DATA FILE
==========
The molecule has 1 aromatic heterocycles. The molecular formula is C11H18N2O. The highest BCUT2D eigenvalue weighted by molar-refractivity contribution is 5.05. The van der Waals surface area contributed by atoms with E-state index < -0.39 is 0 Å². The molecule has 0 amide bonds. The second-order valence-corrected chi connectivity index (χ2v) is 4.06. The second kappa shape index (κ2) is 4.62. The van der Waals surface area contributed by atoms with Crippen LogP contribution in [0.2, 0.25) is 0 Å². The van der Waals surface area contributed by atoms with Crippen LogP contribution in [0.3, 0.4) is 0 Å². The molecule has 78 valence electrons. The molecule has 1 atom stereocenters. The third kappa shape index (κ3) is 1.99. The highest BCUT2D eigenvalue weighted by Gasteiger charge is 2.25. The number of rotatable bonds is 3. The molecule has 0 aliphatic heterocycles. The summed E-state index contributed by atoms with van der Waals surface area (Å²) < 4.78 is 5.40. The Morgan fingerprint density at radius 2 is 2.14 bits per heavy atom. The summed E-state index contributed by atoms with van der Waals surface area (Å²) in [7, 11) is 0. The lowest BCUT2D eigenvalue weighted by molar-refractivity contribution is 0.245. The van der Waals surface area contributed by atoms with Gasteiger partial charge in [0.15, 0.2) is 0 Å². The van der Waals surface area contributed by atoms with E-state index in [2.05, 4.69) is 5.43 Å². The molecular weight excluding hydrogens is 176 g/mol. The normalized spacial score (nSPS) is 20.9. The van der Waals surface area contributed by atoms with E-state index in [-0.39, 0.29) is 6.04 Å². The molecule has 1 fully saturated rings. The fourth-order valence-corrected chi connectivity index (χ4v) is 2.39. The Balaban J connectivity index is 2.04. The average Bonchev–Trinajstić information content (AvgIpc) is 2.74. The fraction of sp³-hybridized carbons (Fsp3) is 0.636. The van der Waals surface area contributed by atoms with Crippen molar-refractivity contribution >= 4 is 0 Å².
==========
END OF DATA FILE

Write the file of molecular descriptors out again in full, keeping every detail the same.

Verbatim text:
The molecule has 1 aromatic heterocycles. The molecular formula is C11H18N2O. The highest BCUT2D eigenvalue weighted by molar-refractivity contribution is 5.05. The van der Waals surface area contributed by atoms with E-state index < -0.39 is 0 Å². The molecule has 0 amide bonds. The second-order valence-corrected chi connectivity index (χ2v) is 4.06. The second kappa shape index (κ2) is 4.62. The van der Waals surface area contributed by atoms with Crippen LogP contribution in [0.2, 0.25) is 0 Å². The van der Waals surface area contributed by atoms with Crippen LogP contribution in [0.3, 0.4) is 0 Å². The molecule has 78 valence electrons. The molecule has 1 atom stereocenters. The third kappa shape index (κ3) is 1.99. The highest BCUT2D eigenvalue weighted by Gasteiger charge is 2.25. The number of rotatable bonds is 3. The molecule has 0 aliphatic heterocycles. The summed E-state index contributed by atoms with van der Waals surface area (Å²) < 4.78 is 5.40. The Morgan fingerprint density at radius 2 is 2.14 bits per heavy atom. The summed E-state index contributed by atoms with van der Waals surface area (Å²) in [7, 11) is 0. The lowest BCUT2D eigenvalue weighted by molar-refractivity contribution is 0.245. The van der Waals surface area contributed by atoms with Gasteiger partial charge in [0.15, 0.2) is 0 Å². The van der Waals surface area contributed by atoms with E-state index in [2.05, 4.69) is 5.43 Å². The molecular weight excluding hydrogens is 176 g/mol. The normalized spacial score (nSPS) is 20.9. The van der Waals surface area contributed by atoms with E-state index in [-0.39, 0.29) is 6.04 Å². The molecule has 1 fully saturated rings. The fourth-order valence-corrected chi connectivity index (χ4v) is 2.39. The Balaban J connectivity index is 2.04. The average Bonchev–Trinajstić information content (AvgIpc) is 2.74. The fraction of sp³-hybridized carbons (Fsp3) is 0.636. The van der Waals surface area contributed by atoms with Crippen molar-refractivity contribution >= 4 is 0 Å².